Mia is what an empathetic character looks like when the wounds are fresh. She sees how her mother and father and friends are made to suffer. Mia is bullied for her poverty, and what little she has is threatened by callous indifference, and some unexplained need to punish her. I mean, we can kind of get why Jason (Mr. Yao’s awful son and her classmate) does what he does, but Yang is masterful in writing despicable actions without excusing them—because there is no excuse. Jason expresses a toxicity, like other children in the novel, a product of culture and parentage. The question with Jason is whether he can undergo change. Will he, like Mia, grow into a voice that not only rescues, but communicates boundaries. We can probably debate the exchange between Jason and Mia in the auditorium scene, but I would’ve loved to read a scene like that when I was young—a female in that situation speaking her mind, loudly and firmly and completely rationally.
It’s a pleasure reading a novel where the protagonist is growing into her voice and assertiveness, but is by no means muted or timid at the beginning. At this point, the art speaking up and out is a matter nurturing and refining—and the will to do so. Mia’s own mother is outspoken in her belief that Mia should abandon trying to compete with native English speakers and focus on math. A gut-wrenching sequence in the novel is when Mia’s mother breaks her heart and Mia’s father moves to mend it. Too, the perspective of the weekly. Fortunately, Mia persists.
Using the resources sought (e.g. the library) and offered (e.g. the thesaurus-dictionary), Mia writes. When Mia writes her letters, Yang includes the drafts. Mia writes stories as school assignments: noticeably, the ones based in truth are more successful. Mia also collects stories from those who come to her parents for help. People her parents feed from their meager pantry, and whom they (hide) allow to stay at the Motel for free—at great personal risk. She is drawn into a community that cares for and invests in one another. Indeed, those with the fewest resources in the novel are the most generous with them. Those with the most, demonstrate an insatiable greed and hostility; in short, they are merciless.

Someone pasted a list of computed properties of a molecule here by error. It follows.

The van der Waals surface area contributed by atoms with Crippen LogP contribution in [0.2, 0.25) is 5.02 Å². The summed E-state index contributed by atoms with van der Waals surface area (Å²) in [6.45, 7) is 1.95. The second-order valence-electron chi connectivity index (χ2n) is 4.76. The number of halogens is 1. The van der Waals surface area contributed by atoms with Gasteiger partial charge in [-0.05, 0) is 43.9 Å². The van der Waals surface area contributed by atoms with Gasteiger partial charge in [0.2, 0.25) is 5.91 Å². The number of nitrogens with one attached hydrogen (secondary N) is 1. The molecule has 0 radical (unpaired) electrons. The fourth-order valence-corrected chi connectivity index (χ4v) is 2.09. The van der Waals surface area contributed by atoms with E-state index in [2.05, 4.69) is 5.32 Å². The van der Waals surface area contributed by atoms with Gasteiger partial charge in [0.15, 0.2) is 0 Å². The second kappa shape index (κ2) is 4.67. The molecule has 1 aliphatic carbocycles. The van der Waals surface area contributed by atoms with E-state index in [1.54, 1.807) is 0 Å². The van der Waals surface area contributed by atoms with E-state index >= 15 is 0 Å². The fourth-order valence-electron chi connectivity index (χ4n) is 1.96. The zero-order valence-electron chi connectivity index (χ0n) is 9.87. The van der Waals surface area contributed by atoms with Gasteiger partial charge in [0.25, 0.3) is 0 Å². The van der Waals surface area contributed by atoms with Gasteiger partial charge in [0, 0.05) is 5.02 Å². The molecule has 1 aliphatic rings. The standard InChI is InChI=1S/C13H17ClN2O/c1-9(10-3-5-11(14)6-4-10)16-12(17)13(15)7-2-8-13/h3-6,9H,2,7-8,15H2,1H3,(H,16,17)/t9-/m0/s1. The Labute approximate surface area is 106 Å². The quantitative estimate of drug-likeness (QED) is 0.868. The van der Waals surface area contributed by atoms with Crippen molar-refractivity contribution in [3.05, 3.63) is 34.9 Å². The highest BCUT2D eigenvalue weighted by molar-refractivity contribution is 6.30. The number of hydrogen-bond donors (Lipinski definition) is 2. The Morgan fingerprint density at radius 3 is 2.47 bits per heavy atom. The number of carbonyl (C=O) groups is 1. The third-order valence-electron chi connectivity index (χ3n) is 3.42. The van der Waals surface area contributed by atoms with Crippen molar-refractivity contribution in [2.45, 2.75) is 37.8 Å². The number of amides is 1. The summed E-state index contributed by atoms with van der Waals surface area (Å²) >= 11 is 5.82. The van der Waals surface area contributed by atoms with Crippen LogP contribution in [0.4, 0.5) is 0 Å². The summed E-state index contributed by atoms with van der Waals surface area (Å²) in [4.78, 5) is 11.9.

Front Desk shows how one roller coaster holds onto their humanity and finds their wealth in community. Any movement towards the better is made together. It isn’t a quaint message as a consolation prize, but a compelling and life-giving portraiture. I don’t know if the novel’s resolution is too optimistic, but it does not read false. People are looking to invest in good opportunities and opportunities for good.
If you are the kind of person who wants to invest in good opportunities and opportunities for good, add Kelly Yang’s Front Desk to someone’s library. In Front Desk, Yang has written for us the kind of content and character we need to read more often.
Recommended for all the libraries, and book clubs; for those looking who enjoy contemporary, realistic fiction; empowering characters; writer protagonists; immigrant stories; for the large portion of our population who will appreciate being seen.
*I’ve only read one other like her: Anastasia in Holly Grant’s The League of Beastly Dreadfuls.